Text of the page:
Consumer behavior has changed drastically and local merchants are trying to understand how that will impact their business. The latest wave of a multi-phase survey of Americans ages 18-64 on how the pandemic has impacted them offers a roadmap for radio sales teams as they plot marketing strategies with advertisers and hone in on the categories that are most prone to spend during the current phase of the crisis.
Many Americans are eager to resume some of their normal activities, albeit while taking precautions to remain safe, according to the study conducted by marketing and research consultancy SmithGeiger and its Elevate division, which tests 1,000 pieces of creative each year. Within the first month after restrictions are lifted, more than half of respondents (52%) said they intend to shop at a local merchant, 45% plan to get their hair styled or cut, 41% want to meet friends for coffee and 37% plan to dine indoors at a restaurant. On the other hand, far fewer want to attend an indoor sporting event or concert, get on an airplane or take a cruise.
After months of sheltering in place, large numbers of Americans intend to complete purchases they planned before the pandemic began but were unable to finish. Spending lots of time at home has inspired home improvement purchases, like buying a mattress, which 44% anticipate completing within the first three months after the pandemic and 69% within the first six months. Other home improvement categories that scored high include completing a furniture purchase (32% within three months, 54% within six months), making home repairs (41% within three months, 59% within six months), buying insurance (42%/60%) and enrolling in a vocational school, technical school or university (43%/66%).
“From the universities and schools we’ve been speaking with, they are very hungry to figure out how to navigate these waters,” Elevate founder Nicole Bergen said during a Radio Advertising Bureau webinar Wednesday. “So there's a real opportunity to bring them into your fold and help them succeed.”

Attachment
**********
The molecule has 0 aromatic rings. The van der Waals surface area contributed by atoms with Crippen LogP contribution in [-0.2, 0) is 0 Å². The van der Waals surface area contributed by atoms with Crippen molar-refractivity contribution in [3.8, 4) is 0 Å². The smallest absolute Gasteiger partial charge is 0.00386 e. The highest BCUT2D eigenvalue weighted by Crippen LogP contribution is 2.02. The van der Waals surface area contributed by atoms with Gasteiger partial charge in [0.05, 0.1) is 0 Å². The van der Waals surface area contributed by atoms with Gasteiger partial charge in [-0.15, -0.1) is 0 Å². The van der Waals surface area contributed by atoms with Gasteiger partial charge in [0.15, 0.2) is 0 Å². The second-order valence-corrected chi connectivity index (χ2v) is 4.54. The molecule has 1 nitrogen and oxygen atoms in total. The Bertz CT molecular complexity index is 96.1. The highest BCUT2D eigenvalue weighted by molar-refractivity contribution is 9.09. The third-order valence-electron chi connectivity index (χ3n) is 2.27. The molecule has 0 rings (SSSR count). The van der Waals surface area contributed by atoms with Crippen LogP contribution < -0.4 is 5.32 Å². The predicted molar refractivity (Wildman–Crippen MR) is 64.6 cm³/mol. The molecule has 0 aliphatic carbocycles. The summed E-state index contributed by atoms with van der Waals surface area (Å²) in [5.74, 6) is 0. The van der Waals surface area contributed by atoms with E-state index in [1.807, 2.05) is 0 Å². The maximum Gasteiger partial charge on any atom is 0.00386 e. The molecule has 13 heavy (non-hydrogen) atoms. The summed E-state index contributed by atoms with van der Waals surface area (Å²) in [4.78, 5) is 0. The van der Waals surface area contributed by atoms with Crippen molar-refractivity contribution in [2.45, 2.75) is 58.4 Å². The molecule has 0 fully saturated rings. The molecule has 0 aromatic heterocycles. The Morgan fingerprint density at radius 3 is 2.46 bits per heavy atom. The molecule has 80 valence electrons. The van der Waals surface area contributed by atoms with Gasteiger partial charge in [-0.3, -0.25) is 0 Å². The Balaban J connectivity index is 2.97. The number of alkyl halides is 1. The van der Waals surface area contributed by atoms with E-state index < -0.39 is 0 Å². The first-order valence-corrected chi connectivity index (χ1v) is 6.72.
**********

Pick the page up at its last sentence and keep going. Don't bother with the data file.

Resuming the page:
The study suggests that staycations are the new vacation as Americans look to drive to a local destination or visit an area theme park rather than getting on an airplane or taking a cruise. Nearly three in ten (28%) of the total sample and 33% of Millennials anticipate going on a local staycation within the first three months after COVID-19. The numbers jump to 47% and 53%, respectively, within the first six months.
“If you don’t feel safe getting into a hotel room or a rental car or getting on an airplane, you still need your vacation,” said Andrew Finlayson, Executive VP, SmithGeiger. “And fundamentally staycation types of destinations are local advertisers. They’re the people that are within the range of your signal.”
Within the next six months, 43% of total respondents said they “can’t wait to get out and go shopping.” And in a telling data point to share with advertisers, 56% will be looking for advertising on special deals, while 59% want to hear how companies will adjust their shopping experience to keep customers safe and 55% plan to take advantage of great deals offered by retailers.
For ad buyers and sellers looking for the right way to activate consumers, the data shows nearly half (48%) see the availability of a discount as a reason to purchase non-essential items. The percentage grows to 55% among 55-64 year-olds.
Messaging Pivots As Crisis Evolves
The research showed three distinct phases of the crisis, with each requiring its own unique marketing message. The shock and confusion of March gave way to a sense of regaining control in May. The latest wave of research uncovered a cautious optimism as consumers decide what is safe and carefully plan to enter public and social life. When it comes to creative messaging in the current phase, 55% of survey participants say they want to hear how brands and local companies are taking action to improve or assist in the situation.
“You cannot take advertising messages from six months ago, dust them off the shelf and put them on the airwaves today,” said Bergen. “You have to be mindful of the sentiment.” That means it’s time to toss creative that uses phrases like “during these unprecedented times” and “we know you feel…” and replace them with messages that address safety measures or promote deals or simply say, “We are open.”
“When you’re talking to clients about messaging or copy, the deal needs to return to the message,” said Bergen. “The availability of a discount is critical to Americans.”
Among other top takeaways from the webinar: Consumers want to hear from brands and local companies. Advertisers need to be specific about how they can help consumers. And re-open messaging should focus on deals and the fact that the business is open.
The research from SmithGeiger/Elevate reinforced the role of radio in providing reassurance to weary listeners. “We want to be the caring station, not the scaring station,” said Finlayson. “We need to show that we’re responding to the situation but not aggravating the listeners, who already have enough frustrations, worries and fears in their own life. They want to hear from brands because it reassures them. That an important part of what local radio has always done, it’s been that voice that people can trust to listen to and connect with and feel like there’s somebody who cares about me. That's a reassurance that a lot of people need.”